That is why T’ien-t’ai states: “The sense organs of people of the two vehicles have become defective [and can never be restored to their proper function]. Therefore it is said that such people have been poisoned. But when the Lotus Sutra predicts that these people will eventually attain Buddhahood, the poison is changed into medicine. Therefore the treatise says that the 744various other sutras are not secret teachings, but the Lotus Sutra is secret.”13 Miao-lo notes that in this passage the word “treatise” refers to Great Perfection of Wisdom.
Question: What benefit do we gain by hearing this doctrine?
Answer: This is what it means to hear the Lotus Sutra for the first time. Miao-lo says: “If one has faith in the teaching that the three paths of earthly desires, karma, and suffering are none other than the three virtues of the Dharma body, wisdom, and emancipation, then one can cross the two rivers of transmigration, to say nothing of making one’s way in the threefold world.”14
And when ordinary people in the latter age hear this doctrine, not only will they themselves attain Buddhahood, but also their fathers and mothers will attain Buddhahood in their present forms. This is the highest expression of filial devotion.
As I am not well, I will not go into greater detail, but will write again another time.
The twenty-eighth day of the second month in the fourth year of Kenji , cyclical sign tsuchinoe-tora
Nichiren Daishonin wrote this letter on the twenty-eighth day of the second month in 1278 to thank Toki Jōnin for his offering of seven strings of coins. The Daishonin confirms that the coins are to be used for memorial services commemorating the anniversary of the passing of Toki’s mother.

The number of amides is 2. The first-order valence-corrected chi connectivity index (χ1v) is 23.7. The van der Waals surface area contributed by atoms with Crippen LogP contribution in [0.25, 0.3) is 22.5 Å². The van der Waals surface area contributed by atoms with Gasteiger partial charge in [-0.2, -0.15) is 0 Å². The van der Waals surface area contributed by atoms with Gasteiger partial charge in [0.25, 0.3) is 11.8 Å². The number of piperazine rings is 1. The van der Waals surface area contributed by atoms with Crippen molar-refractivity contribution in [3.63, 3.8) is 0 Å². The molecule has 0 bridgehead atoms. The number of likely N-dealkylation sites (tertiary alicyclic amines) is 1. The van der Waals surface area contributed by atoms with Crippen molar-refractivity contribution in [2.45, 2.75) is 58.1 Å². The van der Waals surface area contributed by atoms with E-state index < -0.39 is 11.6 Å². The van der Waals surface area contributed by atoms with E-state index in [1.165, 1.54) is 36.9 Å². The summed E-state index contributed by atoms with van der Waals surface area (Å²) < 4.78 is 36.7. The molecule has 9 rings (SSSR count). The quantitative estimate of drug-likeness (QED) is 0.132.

The Daishonin explains the meaning of the Lotus meditation, Toki’s practice of which, he says, will lead not only to his own Buddhahood, but to his mother’s as well. Using a question and answer format, the Daishonin elaborates on the meaning of this meditation, which, he says, refers to the practice of the Lotus Sutra carried out by ordinary people in the latter age.
Further, he clarifies what he says are two aspects to this meditation. One is the opening up and merging of the seeds of similar species, and the other is the opening up and merging of the seeds of opposite species. The terms themselves originate in the “Parable of the Medicinal Herbs” chapter of the Lotus Sutra. The first term, the seeds of similar species, refers to the seed of the Buddha nature all living beings possess, the seed of the wisdom to perceive that Buddha nature, and the seed of the good deeds to develop that wisdom and realize that Buddha nature. The second term, the seeds of opposite species, refers to the three paths of earthly desires, karma, and suffering, and their “opposites,” the three virtues of the Dharma body, wisdom, and emancipation.
How can things of such apparently negative nature as earthly desires, karma, and suffering be changed into causes for Buddhahood? The Daishonin quotes Bodhisattva Nāgārjuna, who, referring to the word myō of Myoho-renge-kyo, said that it is “like a great physician who can change poison into medicine.” Thus the poison of earthly desires, karma, and suffering, which all humankind experiences, is changed into the medicine of the Dharma body, wisdom, and emancipation.
This, says the Daishonin, is what is 745meant by the attainment of Buddhahood in one’s present form, a teaching that, though some other schools of Buddhism claim it as their own, is actually taught only in the Lotus Sutra. And hearing this teaching, the Daishonin emphasizes, means truly hearing the Lotus Sutra for the first time. With a quote from Miao-lo beginning, “If one has faith in the teaching . . . ,” he indicates that “hearing” also means believing. Moreover, he concludes, not only will ordinary people who hear this teaching attain Buddhahood themselves, but also their fathers and mothers will do so in their present form. This, he encourages Toki, is the ultimate expression of filial devotion.